Shadow Over Alfheim Pt7 – Interlude

There was a respite in the action in our last session. A lot of story-related stuff needed to be handled as did some in town resource management.

The cleric fired off a letter to Lord Richmond, which would be taken by one of the refugees from Stull, informing him of the situation. Ironically, the party may overtake this letter.

With little to do in Stull but pick up the pieces, the party decided to return to Alfort and figure out what to do with the Elfstones. In regards to their ill-fated agreement with the saw-mill, Mayor Barclay handed them a letter to be taken to the Laquin home office in Portsdam explaining the terms he had agreed upon. The agreement will almost certainly be rejected by the home office, especially since the deal was for the party to save the mill, which will now have to be rebuilt at great expense.

After hearing a rumor from goblin scouts of brewing war among the northern tribes, the party took a couple barges and floated down the river back to Alfort. After two days, they arrived to find the heads of 9 goblins and 5 orcs posted on spears along the shores of the isle.

Back in town, the Cleric got a note from Richmond’s solicitor, who has arrived in Alfort. The solicitor offered the new information he had regarding elven ruins in the region, including a very large city which was once along the road between Alfort and Portsdam. The party was originally reluctant to hand over the elfstones, as they did not know their purpose. Upon finding the value of the stones, the party nearly crapped themselves, but rather than handing them over, they elected to deliver them to Lord Richmond in person.

This is an interesting twist; I was wondering if and when they’d consider why they were turning in items in Alfort if the only route to Portsdam was overland through territory that was becoming less safe. Of course nothing is being delivered to the Imperial University and forgeries are being used to manipulate the party in to believing the correspondence between the museum curators and nobility.

The party has set out to hand deliver a pair of artifacts they’ve been told are worth 100,000 gold. The evil thief and the monk have both signed up to be agents of Lord Richmond. Soon, they’ll find themselves caught in the middle of a goblin war and delving an ancient elven labyrinth filled with animals made twisted and gigantic by cruel elvish magic.

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7 responses to “Shadow Over Alfheim Pt7 – Interlude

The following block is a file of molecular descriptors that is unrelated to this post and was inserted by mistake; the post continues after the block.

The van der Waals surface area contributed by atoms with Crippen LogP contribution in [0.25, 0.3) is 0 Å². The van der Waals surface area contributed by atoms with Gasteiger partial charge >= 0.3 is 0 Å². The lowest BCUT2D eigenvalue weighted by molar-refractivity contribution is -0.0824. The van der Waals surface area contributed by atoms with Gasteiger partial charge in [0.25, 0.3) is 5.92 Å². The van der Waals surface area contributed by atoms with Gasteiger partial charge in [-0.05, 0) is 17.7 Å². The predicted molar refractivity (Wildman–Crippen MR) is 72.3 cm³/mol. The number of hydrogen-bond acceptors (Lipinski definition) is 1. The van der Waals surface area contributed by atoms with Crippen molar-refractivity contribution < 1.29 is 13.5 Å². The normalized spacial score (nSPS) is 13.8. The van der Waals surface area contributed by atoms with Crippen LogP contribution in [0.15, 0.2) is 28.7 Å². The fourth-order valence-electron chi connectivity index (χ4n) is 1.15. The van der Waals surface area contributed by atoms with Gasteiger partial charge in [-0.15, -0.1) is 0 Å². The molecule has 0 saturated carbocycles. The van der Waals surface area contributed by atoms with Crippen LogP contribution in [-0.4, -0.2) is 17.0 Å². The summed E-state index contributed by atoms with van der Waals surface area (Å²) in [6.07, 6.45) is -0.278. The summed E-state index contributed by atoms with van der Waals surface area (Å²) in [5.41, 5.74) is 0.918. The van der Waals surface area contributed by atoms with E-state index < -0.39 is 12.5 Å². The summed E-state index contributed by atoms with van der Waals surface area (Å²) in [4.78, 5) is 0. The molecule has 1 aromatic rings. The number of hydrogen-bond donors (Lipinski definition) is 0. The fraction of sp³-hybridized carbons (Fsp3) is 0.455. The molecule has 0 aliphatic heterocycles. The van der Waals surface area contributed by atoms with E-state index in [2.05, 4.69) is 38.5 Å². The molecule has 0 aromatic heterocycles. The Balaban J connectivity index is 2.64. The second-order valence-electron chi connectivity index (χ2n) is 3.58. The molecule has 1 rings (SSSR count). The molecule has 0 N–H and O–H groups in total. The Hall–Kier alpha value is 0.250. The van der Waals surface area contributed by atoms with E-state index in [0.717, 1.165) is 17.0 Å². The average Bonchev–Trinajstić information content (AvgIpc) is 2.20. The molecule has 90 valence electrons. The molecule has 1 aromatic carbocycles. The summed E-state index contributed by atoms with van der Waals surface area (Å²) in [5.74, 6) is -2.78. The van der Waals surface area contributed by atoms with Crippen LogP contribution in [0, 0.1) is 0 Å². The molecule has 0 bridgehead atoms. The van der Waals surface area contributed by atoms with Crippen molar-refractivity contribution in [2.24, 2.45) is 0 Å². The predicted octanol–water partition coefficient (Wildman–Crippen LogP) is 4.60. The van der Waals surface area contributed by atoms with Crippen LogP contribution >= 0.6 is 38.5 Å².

• They’ve been reminded more than once that the elfstones are incredibly fragile and don’t travel well. I’m debating on whether or not they’ll break when they’re ambushed by goblin raiders next session. Hahahaha! Even though the elfstones breaking would probably be a good thing for the world (what the party DOESN’T know is that the artifacts they’ve found and are delivering creates undead on an almost daily basis and allows the bearer to control up to 100 HD of undead each; if they’d stuck around in any place for more than a day, they’d have noticed that they were being followed by a strangely docile zombie or two.).

  1. I swear we talked about Dungeon Keeper somewhere in my blog’s comments but I cannot for the life of me find it. I wanted to mention that I finally played through the first three scenarios with my wife.

    We picked up Dungeon Keeper Gold on GoodOldGames.com and I have to say, the game is really daunting at first. I started to realize the traits it had in common with Dwarf Fortress after the first level…

    …I have to say I really like not having to micromanage units for the most part. I’m content with setting work orders and occasionally dropping them into the training room (in the early levels, at least) and letting them maul whatever comes at my dungeon heart. I’m sure it gets more complex later, but this is almost relaxing.

    In the third scenario, I tended to dig out slightly more than I needed and allowed my imps time to reinforce the walls so that when the heroes started coming, they tunneled all the way around my dungeon. I made one minor new dig in a wall — leading to my training room — sat back, and enjoyed the massacre. >:D

    –Dither

    • It really is about effective dungeon design, making use of the space you’re given, the resources at your disposal and any natural obstacles in the environment.

      The more efficiently laid out your dungeon is, the quicker your monsters will respond to threats. One normally doesn’t need to micromanage monsters, and the quickest solution to any overwhelming problem is scooping up a handful of bile demons and with the Hand-of-Evil and dropping them wherever they’re needed.

      • My major nitpick is the heroes tunneling to reach your dungeon. There’s something very alien about it to me, which I’m having trouble reconciling. I get heroes breaking down doors and walls, but straight-up tunneling is weird to me.

        I honestly haven’t thought of an effective alternative, so I can’t really call it a problem. It works… it really does. It’s just WEIRD to me.

        –Dither

      • Only one of the hero types can tunnel, I believe (either a dwarf or halfling or something). While kind of ridiculous, it ultimately works within the mechanic; I like to think of it as an homage to the players who overcame the tomb of horrors by hiring a team of dwarven sappers and engineers who excavated the whole place, disassembled everything, sold off everything that wasn’t nailed down and pried up everything that was.

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